At the global and regional levels, the issue of digitization, digital transformation, cybersecurity and GDPR, as well as the issue of personal data protection, is increasingly coming to the fore. It is also necessary to establish clear rules in the field of data transmission.
At the American Chamber of Commerce event in Slovak Republic and SAPIE, they discussed the essence of data transfer, why it is important to entrepreneurs and how its regulation will impact business in the digital space.
The global internet is starting to split
The aim of the event was to draw attention to the ruling of the Court of Justice of the European Union in July 2020, which put the European Union and the United States in an awkward position, as the whole situation is complicated mainly by various legal mechanisms.
In addition, experts say the global Internet is becoming increasingly fragmented at the borders of regions, freeing up space for global competitors from Asia.
Today, the digital economy is governed by data transmission, regardless of national borders.
However, negotiations between the European Union and the United States are aimed at setting bogus regulation and establishing corporate boundaries to protect consumers’ personal data.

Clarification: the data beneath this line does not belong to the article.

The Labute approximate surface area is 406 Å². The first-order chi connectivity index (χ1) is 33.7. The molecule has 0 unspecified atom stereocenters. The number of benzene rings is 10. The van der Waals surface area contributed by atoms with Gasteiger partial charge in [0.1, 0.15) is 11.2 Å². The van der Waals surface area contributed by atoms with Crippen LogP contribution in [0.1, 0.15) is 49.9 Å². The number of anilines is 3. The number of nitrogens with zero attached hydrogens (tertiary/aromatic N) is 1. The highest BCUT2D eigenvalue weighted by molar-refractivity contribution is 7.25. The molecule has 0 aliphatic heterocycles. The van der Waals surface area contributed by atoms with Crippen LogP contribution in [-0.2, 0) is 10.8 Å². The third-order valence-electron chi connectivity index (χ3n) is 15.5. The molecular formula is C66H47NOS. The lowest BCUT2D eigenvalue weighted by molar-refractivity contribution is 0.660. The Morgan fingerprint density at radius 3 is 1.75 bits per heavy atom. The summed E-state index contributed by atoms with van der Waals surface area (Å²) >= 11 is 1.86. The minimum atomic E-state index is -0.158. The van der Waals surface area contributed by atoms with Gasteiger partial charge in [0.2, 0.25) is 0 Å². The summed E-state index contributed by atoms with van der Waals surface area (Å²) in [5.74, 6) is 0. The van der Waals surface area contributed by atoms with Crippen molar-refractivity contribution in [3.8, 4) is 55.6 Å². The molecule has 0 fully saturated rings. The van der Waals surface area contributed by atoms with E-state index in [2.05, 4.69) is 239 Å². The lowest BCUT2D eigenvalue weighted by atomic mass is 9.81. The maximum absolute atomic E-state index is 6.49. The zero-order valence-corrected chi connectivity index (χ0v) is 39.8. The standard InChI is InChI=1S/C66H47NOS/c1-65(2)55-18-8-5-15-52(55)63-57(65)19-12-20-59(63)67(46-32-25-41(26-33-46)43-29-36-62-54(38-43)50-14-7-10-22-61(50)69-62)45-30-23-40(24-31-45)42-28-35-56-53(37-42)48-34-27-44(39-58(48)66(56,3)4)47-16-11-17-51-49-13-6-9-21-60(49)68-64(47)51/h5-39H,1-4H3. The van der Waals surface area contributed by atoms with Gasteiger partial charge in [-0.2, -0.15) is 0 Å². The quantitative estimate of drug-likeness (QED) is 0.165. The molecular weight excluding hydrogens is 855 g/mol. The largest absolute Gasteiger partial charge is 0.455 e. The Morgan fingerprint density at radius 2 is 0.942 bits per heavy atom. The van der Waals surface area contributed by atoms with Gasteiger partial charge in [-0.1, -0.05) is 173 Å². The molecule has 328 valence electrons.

Direct impact on more than five thousand companies
Today, companies that built their business model on data transmission from the European Union are looking for ways to replace the now defunct European-American Privacy Shield, which originally regulated data transmission, and are awaiting new terms.
He added, “I believe that the current US administration will be more inclined to cooperate in this important area than the previous one. In particular, technology companies that profit from user data should be aware of their responsibility and their legislation will be the subject of other agreements and negotiations.” says Ivan Stefanik, Member of the European Parliament.
The current uncertainty in the way data is transmitted has a direct impact on more than 5,000 companies.
“Following the recent ruling of the European Court of Justice by Schrems II, companies wishing to transfer data to third countries are required to conduct a comprehensive survey of the level of personal data protection in every third country to which the data will be transferred. Thus, they must conduct a comprehensive survey of the local laws in These countries, not only in the United States, but in almost all countries outside the European Economic Area. From my own experience, I can confirm that such a survey lasts 1-2 months and is very expensive.” said Zuzana Hečko, a technology law specialist from the law firm Allen & Overy.
Slovakia should actively participate
SAPIE CEO Michel Kardosh also added, Slovakia Micro-economy, V4-style and Baltic economies.
“In order to consolidate the important part of the economy that is made up of small and medium-sized businesses, I think it is important for Slovakia to actively participate in the discussion at the European level and try to find an appropriate solution. Otherwise, it risks negatively pushing the decisions on which the chances of recovery from the coronavirus economic crisis depend. as soon as possible “. Cardos added.
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